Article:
The High Court could find the federal Marriage Act applies only to heterosexual couples or that new ACT same-sex laws are inconsistent with federal law.
The success or otherwise of same-sex marriage laws in the ACT could turn on whether the legislation creates a new, separate form of marriage.
The states and territories have the power to enact same-sex marriage laws, but a question remains about whether they are constitutional.
That's because, since 1961, marriage has been a shared responsibility between the commonwealth and the states.
To resolve inconsistencies, the constitution states that federal law shall prevail over state law.
Constitutional law expert George Williams, who advised the ACT government, says the High Court could find the federal Marriage Act applies only to heterosexual couples.
The ACT law seeks to create a new type of same-sex marriage under territory law rather than fill in the gaps of the Marriage Act, created by a 2004 amendment which defined marriage as "the union of a man and a woman to the exclusion of all others, voluntarily entered into for life" to ensure that the common law definition was put beyond legal challenge.
"You need to do it separately, independently, and as a result you need to set up your own special form of same-sex marriage," Williams argues.
If the ACT law is upheld, the door will open for similar laws around the nation, he says.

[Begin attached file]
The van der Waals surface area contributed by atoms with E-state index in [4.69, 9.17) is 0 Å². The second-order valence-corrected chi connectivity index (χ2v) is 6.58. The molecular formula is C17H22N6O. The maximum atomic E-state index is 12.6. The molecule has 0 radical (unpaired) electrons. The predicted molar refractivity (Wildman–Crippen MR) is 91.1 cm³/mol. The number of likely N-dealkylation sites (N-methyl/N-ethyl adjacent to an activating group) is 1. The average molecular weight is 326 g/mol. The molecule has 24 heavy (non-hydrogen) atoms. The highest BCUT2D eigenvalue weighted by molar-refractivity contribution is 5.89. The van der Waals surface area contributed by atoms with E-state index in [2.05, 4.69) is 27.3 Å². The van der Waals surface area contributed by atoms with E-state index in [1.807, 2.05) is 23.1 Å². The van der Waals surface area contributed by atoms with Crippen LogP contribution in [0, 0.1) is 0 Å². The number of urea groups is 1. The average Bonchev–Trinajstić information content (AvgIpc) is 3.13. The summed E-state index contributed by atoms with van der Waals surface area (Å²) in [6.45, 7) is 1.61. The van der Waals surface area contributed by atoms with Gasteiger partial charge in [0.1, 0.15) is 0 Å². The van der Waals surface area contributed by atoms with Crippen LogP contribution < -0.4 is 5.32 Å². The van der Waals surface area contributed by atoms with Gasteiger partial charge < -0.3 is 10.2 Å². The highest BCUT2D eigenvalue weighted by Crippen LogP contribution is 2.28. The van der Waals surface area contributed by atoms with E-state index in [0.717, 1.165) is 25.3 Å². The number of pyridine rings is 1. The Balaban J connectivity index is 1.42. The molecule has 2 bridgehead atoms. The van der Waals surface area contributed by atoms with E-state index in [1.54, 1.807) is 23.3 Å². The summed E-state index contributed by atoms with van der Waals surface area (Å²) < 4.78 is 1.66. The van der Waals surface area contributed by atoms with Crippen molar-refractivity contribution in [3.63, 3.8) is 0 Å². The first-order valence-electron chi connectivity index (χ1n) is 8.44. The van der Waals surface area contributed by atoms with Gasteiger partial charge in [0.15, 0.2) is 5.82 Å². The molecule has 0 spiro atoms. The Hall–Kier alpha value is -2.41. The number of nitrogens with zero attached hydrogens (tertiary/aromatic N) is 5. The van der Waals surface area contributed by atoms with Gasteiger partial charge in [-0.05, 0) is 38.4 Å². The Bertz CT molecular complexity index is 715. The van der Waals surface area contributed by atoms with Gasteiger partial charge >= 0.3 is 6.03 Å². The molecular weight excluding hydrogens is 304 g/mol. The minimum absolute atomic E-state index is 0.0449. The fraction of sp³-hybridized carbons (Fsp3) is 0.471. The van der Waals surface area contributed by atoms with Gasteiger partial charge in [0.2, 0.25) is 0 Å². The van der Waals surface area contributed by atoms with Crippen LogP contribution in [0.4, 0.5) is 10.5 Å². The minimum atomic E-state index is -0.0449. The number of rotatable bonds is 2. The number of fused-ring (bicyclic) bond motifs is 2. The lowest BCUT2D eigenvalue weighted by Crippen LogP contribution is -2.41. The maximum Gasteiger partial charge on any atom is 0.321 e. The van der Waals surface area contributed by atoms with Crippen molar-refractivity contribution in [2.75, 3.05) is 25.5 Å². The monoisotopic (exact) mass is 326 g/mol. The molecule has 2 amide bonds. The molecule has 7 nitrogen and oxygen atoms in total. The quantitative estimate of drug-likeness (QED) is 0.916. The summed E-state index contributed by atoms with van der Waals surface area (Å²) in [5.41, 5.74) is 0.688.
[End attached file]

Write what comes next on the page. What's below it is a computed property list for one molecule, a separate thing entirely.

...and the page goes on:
If it is struck down, some of the considerable momentum built up by same-sex marriage campaigners will be blunted.
The Abbott government wants the High Court to find the ACT laws are invalid by reason of inconsistency with the Marriage Act.
Liberal state governments in NSW, Queensland, Victoria and Western Australia are likely to join the Commonwealth.
The Labor-Greens government in Tasmania has told the ACT it will support its defence.
Federal Attorney-General George Brandis insists the Commonwealth is making the High Court challenge because there needs to be nationally consistent marriage laws.
Opponents argue Australia has myriad inconsistent laws across the nation.
Brandis also is concerned that same-sex couples who use the ACT law to marry risk becoming "very distressed" if the High Court later rules the law and their marriage invalid.
With the ACT government expecting the first marriage ceremonies in December, the Commonwealth will ask the High Court to hear its case as soon as possible.
ACT Attorney-General Simon Corbell believes any hearing, let alone a judgment, won't be heard until February or March next year.
That might prompt the Commonwealth to seek an injunction from the High Court, preventing the ACT from proceeding with ceremonies until its new laws are validated.